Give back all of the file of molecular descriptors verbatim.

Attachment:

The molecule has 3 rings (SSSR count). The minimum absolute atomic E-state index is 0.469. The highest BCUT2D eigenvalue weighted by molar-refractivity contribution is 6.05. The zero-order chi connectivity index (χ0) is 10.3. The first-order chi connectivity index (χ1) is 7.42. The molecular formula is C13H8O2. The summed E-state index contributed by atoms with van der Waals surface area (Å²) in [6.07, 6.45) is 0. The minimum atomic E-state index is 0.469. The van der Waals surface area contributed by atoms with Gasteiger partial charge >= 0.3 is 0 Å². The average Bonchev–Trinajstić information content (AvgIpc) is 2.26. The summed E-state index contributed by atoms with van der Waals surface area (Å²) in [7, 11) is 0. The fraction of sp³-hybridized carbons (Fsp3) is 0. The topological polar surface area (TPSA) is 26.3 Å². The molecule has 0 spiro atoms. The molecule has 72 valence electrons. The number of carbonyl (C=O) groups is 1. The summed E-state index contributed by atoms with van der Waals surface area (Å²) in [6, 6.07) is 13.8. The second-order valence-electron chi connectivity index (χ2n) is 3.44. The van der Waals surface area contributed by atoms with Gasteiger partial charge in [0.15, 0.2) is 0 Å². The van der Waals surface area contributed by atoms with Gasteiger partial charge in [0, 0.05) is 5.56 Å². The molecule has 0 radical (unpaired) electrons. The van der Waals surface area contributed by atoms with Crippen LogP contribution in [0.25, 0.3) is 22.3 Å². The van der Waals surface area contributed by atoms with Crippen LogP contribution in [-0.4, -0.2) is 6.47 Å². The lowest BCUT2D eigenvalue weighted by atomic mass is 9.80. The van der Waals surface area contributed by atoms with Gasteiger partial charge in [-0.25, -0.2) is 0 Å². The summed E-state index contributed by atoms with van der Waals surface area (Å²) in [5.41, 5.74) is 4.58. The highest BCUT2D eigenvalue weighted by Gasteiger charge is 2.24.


The molecule has 3 rings (SSSR count). The minimum absolute atomic E-state index is 0.469. The highest BCUT2D eigenvalue weighted by molar-refractivity contribution is 6.05. The zero-order chi connectivity index (χ0) is 10.3. The first-order chi connectivity index (χ1) is 7.42. The molecular formula is C13H8O2. The summed E-state index contributed by atoms with van der Waals surface area (Å²) in [6.07, 6.45) is 0. The minimum atomic E-state index is 0.469. The van der Waals surface area contributed by atoms with Gasteiger partial charge >= 0.3 is 0 Å². The average Bonchev–Trinajstić information content (AvgIpc) is 2.26. The summed E-state index contributed by atoms with van der Waals surface area (Å²) in [7, 11) is 0. The fraction of sp³-hybridized carbons (Fsp3) is 0. The topological polar surface area (TPSA) is 26.3 Å². The molecule has 0 spiro atoms. The molecule has 72 valence electrons. The number of carbonyl (C=O) groups is 1. The summed E-state index contributed by atoms with van der Waals surface area (Å²) in [6, 6.07) is 13.8. The second-order valence-electron chi connectivity index (χ2n) is 3.44. The van der Waals surface area contributed by atoms with Gasteiger partial charge in [0.15, 0.2) is 0 Å². The van der Waals surface area contributed by atoms with Gasteiger partial charge in [0, 0.05) is 5.56 Å². The molecule has 0 radical (unpaired) electrons. The van der Waals surface area contributed by atoms with Crippen LogP contribution in [0.25, 0.3) is 22.3 Å². The van der Waals surface area contributed by atoms with Crippen LogP contribution in [-0.4, -0.2) is 6.47 Å². The lowest BCUT2D eigenvalue weighted by atomic mass is 9.80. The van der Waals surface area contributed by atoms with Gasteiger partial charge in [-0.25, -0.2) is 0 Å². The summed E-state index contributed by atoms with van der Waals surface area (Å²) in [5.41, 5.74) is 4.58. The highest BCUT2D eigenvalue weighted by Gasteiger charge is 2.24.